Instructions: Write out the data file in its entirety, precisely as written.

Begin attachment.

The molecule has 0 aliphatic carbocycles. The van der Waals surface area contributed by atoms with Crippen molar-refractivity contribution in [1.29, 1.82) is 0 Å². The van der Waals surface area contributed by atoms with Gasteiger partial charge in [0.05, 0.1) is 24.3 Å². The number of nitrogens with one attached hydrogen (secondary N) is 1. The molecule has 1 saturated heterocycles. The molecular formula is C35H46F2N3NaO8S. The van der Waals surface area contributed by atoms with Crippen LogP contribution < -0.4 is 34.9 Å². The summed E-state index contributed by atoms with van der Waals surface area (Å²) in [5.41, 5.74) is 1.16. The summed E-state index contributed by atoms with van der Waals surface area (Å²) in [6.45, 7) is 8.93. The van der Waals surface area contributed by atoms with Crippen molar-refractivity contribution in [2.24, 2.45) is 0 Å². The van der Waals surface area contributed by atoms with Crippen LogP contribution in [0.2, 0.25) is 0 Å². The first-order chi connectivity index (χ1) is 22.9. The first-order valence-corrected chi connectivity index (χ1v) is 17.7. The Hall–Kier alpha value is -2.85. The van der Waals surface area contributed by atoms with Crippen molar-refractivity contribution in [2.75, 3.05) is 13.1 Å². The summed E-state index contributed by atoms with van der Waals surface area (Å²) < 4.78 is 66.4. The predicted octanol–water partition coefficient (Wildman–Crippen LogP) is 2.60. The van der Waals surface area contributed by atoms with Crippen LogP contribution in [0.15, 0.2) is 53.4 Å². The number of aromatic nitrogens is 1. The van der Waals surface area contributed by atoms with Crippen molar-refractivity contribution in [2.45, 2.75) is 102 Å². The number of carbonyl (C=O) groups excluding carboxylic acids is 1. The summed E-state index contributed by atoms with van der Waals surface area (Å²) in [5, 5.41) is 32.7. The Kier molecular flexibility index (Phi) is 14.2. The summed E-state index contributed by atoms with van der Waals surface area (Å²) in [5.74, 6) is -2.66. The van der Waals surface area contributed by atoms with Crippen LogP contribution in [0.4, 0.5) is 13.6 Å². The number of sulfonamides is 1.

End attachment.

The molecule has 0 aliphatic carbocycles. The van der Waals surface area contributed by atoms with Crippen molar-refractivity contribution in [1.29, 1.82) is 0 Å². The van der Waals surface area contributed by atoms with Gasteiger partial charge in [0.05, 0.1) is 24.3 Å². The number of nitrogens with one attached hydrogen (secondary N) is 1. The molecule has 1 saturated heterocycles. The molecular formula is C35H46F2N3NaO8S. The van der Waals surface area contributed by atoms with Crippen LogP contribution < -0.4 is 34.9 Å². The summed E-state index contributed by atoms with van der Waals surface area (Å²) in [5.41, 5.74) is 1.16. The summed E-state index contributed by atoms with van der Waals surface area (Å²) in [6.45, 7) is 8.93. The van der Waals surface area contributed by atoms with Crippen molar-refractivity contribution in [2.24, 2.45) is 0 Å². The van der Waals surface area contributed by atoms with Crippen LogP contribution in [0.2, 0.25) is 0 Å². The first-order chi connectivity index (χ1) is 22.9. The first-order valence-corrected chi connectivity index (χ1v) is 17.7. The Hall–Kier alpha value is -2.85. The van der Waals surface area contributed by atoms with Crippen molar-refractivity contribution in [2.75, 3.05) is 13.1 Å². The summed E-state index contributed by atoms with van der Waals surface area (Å²) < 4.78 is 66.4. The predicted octanol–water partition coefficient (Wildman–Crippen LogP) is 2.60. The van der Waals surface area contributed by atoms with Crippen LogP contribution in [0.15, 0.2) is 53.4 Å². The number of aromatic nitrogens is 1. The van der Waals surface area contributed by atoms with Crippen molar-refractivity contribution in [2.45, 2.75) is 102 Å². The number of carbonyl (C=O) groups excluding carboxylic acids is 1. The summed E-state index contributed by atoms with van der Waals surface area (Å²) in [5, 5.41) is 32.7. The Kier molecular flexibility index (Phi) is 14.2. The summed E-state index contributed by atoms with van der Waals surface area (Å²) in [5.74, 6) is -2.66. The van der Waals surface area contributed by atoms with Crippen LogP contribution in [0.4, 0.5) is 13.6 Å². The number of sulfonamides is 1.